But I’d never be able to do what you do. I need to write in chronological order. If a get a new idea, I take notes, I’d never just write it, because I need to come to that spot naturally.
    But hey, this is just me. I know every author has their methode and it’s fascinating to see how things work for others 🙂

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    • Thanks for sharing your insights and your method. 🙂 I usually lightly outline my short stories – although the last “short story” I wrote was so long it’s basically a novella, so I guess that doesn’t count. 😛 I agree that even for plotters an outline or a synopsis should remain fluid and flexible, because new ideas always come while you’re in the writing process. I haven’t always written the end first or written scenes out of order – just in the past few years. I’ve found it to be quite freeing, though, even if later on I don’t wind up actually using that scene.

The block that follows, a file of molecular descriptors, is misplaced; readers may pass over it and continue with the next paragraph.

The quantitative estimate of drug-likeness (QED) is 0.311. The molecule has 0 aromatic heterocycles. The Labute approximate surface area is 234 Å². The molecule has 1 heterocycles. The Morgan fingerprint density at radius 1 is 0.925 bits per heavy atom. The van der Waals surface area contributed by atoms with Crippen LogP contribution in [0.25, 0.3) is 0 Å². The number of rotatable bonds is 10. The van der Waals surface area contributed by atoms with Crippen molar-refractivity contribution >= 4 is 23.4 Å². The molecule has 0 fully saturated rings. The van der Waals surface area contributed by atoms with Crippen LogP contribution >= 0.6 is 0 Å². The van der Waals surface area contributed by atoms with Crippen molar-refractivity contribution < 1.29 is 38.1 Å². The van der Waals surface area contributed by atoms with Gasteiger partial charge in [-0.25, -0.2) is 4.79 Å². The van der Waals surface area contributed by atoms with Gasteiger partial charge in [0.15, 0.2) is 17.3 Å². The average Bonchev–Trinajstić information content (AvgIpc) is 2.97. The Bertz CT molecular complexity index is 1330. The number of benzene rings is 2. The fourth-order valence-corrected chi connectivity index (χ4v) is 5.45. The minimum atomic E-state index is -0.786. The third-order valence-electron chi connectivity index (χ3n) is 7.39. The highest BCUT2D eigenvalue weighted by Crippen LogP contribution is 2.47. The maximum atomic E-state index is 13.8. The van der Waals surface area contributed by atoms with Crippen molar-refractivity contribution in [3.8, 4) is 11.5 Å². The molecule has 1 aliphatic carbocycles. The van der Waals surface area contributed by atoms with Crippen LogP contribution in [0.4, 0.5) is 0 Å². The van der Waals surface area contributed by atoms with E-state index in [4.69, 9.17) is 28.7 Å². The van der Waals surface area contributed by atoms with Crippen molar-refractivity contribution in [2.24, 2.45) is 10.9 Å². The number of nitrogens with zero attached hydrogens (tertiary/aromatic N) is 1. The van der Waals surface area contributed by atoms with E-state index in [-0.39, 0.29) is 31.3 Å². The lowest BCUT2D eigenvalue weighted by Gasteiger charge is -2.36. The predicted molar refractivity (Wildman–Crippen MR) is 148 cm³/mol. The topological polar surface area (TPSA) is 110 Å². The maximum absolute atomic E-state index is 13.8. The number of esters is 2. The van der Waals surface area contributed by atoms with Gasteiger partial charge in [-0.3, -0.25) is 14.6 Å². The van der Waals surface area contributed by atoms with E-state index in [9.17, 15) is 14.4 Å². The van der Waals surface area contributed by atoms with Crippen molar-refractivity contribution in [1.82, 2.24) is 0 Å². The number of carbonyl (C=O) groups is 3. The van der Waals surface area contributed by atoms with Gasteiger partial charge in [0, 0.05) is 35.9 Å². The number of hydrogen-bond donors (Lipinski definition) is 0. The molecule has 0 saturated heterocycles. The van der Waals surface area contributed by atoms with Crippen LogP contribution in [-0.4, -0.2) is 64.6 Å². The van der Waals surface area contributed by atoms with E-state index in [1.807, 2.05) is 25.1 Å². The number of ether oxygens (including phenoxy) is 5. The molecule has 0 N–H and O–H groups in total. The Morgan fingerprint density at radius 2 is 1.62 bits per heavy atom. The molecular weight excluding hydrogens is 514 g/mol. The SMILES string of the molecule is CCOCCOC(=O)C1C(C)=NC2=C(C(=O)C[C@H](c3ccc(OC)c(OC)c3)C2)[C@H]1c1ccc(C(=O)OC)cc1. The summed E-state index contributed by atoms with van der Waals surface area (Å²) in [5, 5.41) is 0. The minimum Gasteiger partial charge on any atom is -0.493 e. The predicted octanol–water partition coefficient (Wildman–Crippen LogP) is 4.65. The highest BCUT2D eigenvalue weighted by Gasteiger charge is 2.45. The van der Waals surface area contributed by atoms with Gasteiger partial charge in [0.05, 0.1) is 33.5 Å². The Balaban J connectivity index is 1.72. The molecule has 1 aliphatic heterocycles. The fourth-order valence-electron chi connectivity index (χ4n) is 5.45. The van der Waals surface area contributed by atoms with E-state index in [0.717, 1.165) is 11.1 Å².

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  2. Pingback: WISDOM was a “Pantser” | WISDOM NOVELS

  3. Fascinating topic! I realize it’s not exactly the same thing, but I’m a plotter when I pen blog posts. About 95% off the time (especially for non-outfit post entries), I pen my opening and closing paragraphs (which may be a few a piece) and then go back to focus on the “guts” of the entry, as such typically takes the greatest amount of time. I also feel more “on track” while writing when I know how something is going to start and end. Having that framework in place really helps me to enjoy the writing process all the more.

    xoxo ♥ Jessica

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    • Thanks for sharing your blog-writing process. Sometimes writing a blog post (or other non-fiction) can feel exactly like writing a story, and other times it’s completely different. 😛 I often write the intro and conclusion paragraphs to blog posts first, as well, then go back and fill in the middle. This method works especially well for me for articles and other web content that I write for my job and freelance writing work. It helps me stay on topic.